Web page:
"I thought it was a joke, and was wondering who would play such a mean trick!" That's how Robert Wood Johnson Foundation (RWJF) Clinical Scholars program alumnus Eric Coleman, MD, MPH, describes his first reaction to the news that he'd been named a MacArthur Foundation Fellow, more popularly known as the "genius award."
A geriatrician and an associate professor of medicine at the University of Colorado Health Sciences Center, Coleman says his time in the RWJF Clinical Scholars program, from 1995 to 1997, helped him become a bold “change agent” willing to take risks and undaunted by such challenges as improving transitional care. He has spent much of his career researching the vexing and persistent problem of miscommunication and errors that crop up during, or soon after, patient transitions from one care setting to another. Then, putting that knowledge to use, Coleman pioneered a nurse-led, patient-centered model for care transitions.
Empowering Patients and Their Families
"When patients are moving across care settings," Coleman explains in a video on the MacArthur Foundation website, "say, from a hospital to a skilled nursing facility or from a skilled nursing facility to home, the process is generally very rushed. We know that 40 to 50 percent of people, especially older adults, after they leave the hospital, experience a medication error or problem. This is rather striking, given how much emphasis we've been placing in the health care delivery system on patient safety. So with direct input from patients and families, we launched what we call the Care Transitions program."
Coleman’s Care Transitions Intervention is a nurse-coaching model that aims to improve transitions between care settings and help patients assume a more active self-care role. Coleman describes the program as an "empowerment model" for patients and their families. "What we're trying to do is to encourage older adults and family caregivers to assert a more active role in their care, and the way that we do this is through simulation, practice, rehearsal," he says. "Rather than just giving them a series of instructions, we actually have them demonstrate how they would go about doing [what they need to] under the constraints of the lifestyles they lead."
The program is led by nurses and social workers, and it includes coaching and checklists for patients and their families aimed at ensuring that they have the information they need when patients are transitioning from one setting to the next. A discharge preparation checklist created as part of the program covers such topics as how to get and take prescribed medications, what side effects to look for, whom to call if problems arise, and scheduling follow-up visits and arranging transportation to get to them.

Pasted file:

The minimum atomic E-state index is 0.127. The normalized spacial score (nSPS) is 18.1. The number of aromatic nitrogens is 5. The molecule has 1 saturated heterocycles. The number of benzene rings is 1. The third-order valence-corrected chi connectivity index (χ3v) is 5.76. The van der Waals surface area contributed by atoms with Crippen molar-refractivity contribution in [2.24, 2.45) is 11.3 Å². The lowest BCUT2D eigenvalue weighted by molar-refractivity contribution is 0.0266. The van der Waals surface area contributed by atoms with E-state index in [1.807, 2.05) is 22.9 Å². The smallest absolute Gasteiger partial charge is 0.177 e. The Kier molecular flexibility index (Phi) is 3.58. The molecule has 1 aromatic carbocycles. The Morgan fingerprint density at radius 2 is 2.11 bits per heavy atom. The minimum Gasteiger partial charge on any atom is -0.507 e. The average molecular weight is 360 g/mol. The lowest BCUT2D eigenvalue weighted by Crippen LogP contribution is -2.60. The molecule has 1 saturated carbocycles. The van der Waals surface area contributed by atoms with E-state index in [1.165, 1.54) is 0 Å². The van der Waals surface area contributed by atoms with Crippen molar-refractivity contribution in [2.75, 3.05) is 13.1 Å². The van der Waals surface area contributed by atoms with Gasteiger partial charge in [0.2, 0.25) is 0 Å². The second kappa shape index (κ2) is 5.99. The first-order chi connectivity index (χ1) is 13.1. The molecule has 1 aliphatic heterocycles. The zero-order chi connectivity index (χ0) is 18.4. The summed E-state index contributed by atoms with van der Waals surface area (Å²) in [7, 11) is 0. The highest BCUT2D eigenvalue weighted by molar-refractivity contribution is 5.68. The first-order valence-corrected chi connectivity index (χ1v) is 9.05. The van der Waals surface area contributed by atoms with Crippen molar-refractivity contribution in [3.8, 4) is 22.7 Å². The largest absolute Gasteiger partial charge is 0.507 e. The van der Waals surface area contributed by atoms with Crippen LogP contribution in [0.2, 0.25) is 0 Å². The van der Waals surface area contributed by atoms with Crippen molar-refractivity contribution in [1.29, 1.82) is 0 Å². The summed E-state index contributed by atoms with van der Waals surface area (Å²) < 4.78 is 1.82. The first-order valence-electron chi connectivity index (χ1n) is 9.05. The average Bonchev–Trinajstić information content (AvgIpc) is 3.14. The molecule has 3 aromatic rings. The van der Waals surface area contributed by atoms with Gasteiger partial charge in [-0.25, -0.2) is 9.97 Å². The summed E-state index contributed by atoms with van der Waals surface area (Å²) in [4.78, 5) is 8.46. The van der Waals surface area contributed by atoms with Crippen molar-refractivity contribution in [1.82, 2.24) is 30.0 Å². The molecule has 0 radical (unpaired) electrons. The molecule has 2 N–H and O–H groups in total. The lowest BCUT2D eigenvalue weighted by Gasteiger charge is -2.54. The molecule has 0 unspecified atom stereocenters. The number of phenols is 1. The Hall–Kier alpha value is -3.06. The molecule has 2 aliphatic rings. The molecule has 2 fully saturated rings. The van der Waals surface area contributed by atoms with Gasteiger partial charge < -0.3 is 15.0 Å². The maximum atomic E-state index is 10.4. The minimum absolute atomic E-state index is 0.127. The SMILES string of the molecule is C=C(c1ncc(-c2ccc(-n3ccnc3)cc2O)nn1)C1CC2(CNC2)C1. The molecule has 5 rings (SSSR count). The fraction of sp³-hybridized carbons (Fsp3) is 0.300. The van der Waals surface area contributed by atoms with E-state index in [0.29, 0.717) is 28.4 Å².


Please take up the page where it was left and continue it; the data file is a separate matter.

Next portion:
Care Transitions provides patients with a personal health record so they can track their care as they move from one setting to the next and one provider to the next. It helps them keep track of questions they have, and facilitates interdisciplinary communication among providers. Another part of the program is a medication discrepancy tool for use by multiple practitioners caring for the patient.
Coleman says the program is intended to "operationalize the spirit and reality of person-centered care—not just patients but people and their families, empowering them to assert their health care needs, particularly in a vulnerable time."
Coleman's success with the program has led to its adoption by 750 organizations across the country, and it is included in Medicare's Community-Based Care Transitions program, a national initiative testing transition models as part of health care reform.
Becoming a 'Change Agent'
Coleman sees the MacArthur award as validation of work that he recognizes is "outside of the mainstream in some respects. The validation is really about trying something very different." He credits his experience with the RWJF Clinical Scholars program for instilling that spirit of exploration. "One thing we were encouraged to do through the RWJF Clinical Scholars program was to take on daunting challenges in areas that are complex, and to become change agents.”
“The work I do is pretty high risk,” Coleman continued. “It's sort of a paradigm shift to say that maybe we should think about the end user when we design health care. But taking on the identity of a change agent, particularly with respect to underserved and disadvantaged populations, is such a key part of the Clinical Scholars program."
Learn more about the RWJF Clinical Scholars program.
Learn more about RWJF’s work to support a more highly educated, skilled nursing workforce.
For an overview of RWJF scholar and fellow opportunities, visit www.RWJFLeaders.org.
Learn about the Future of Nursing Campaign for Action – working to transform health care through nursing at www.CampaignforAction.org.